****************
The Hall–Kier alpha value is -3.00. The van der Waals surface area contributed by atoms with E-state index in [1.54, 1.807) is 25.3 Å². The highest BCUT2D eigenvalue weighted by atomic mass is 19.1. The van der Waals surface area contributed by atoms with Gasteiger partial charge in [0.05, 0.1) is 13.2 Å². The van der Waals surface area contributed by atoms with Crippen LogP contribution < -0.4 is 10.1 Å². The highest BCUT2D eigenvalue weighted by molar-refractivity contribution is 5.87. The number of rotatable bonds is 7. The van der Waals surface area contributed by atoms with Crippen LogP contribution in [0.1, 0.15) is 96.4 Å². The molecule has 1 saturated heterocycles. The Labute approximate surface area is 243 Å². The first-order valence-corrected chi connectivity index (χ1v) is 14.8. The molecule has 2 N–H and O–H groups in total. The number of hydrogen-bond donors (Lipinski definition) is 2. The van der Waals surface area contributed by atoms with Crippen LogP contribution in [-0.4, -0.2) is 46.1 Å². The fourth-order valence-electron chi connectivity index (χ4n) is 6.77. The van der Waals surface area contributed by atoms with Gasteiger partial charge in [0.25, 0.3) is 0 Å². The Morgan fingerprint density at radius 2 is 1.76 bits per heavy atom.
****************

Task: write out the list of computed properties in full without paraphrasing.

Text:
The Hall–Kier alpha value is -3.00. The van der Waals surface area contributed by atoms with E-state index in [1.54, 1.807) is 25.3 Å². The highest BCUT2D eigenvalue weighted by atomic mass is 19.1. The van der Waals surface area contributed by atoms with Gasteiger partial charge in [0.05, 0.1) is 13.2 Å². The van der Waals surface area contributed by atoms with Crippen LogP contribution < -0.4 is 10.1 Å². The highest BCUT2D eigenvalue weighted by molar-refractivity contribution is 5.87. The number of rotatable bonds is 7. The van der Waals surface area contributed by atoms with Crippen LogP contribution in [0.1, 0.15) is 96.4 Å². The molecule has 1 saturated heterocycles. The Labute approximate surface area is 243 Å². The first-order valence-corrected chi connectivity index (χ1v) is 14.8. The molecule has 2 N–H and O–H groups in total. The number of hydrogen-bond donors (Lipinski definition) is 2. The van der Waals surface area contributed by atoms with Crippen LogP contribution in [-0.4, -0.2) is 46.1 Å². The fourth-order valence-electron chi connectivity index (χ4n) is 6.77. The van der Waals surface area contributed by atoms with Gasteiger partial charge in [0.25, 0.3) is 0 Å². The Morgan fingerprint density at radius 2 is 1.76 bits per heavy atom.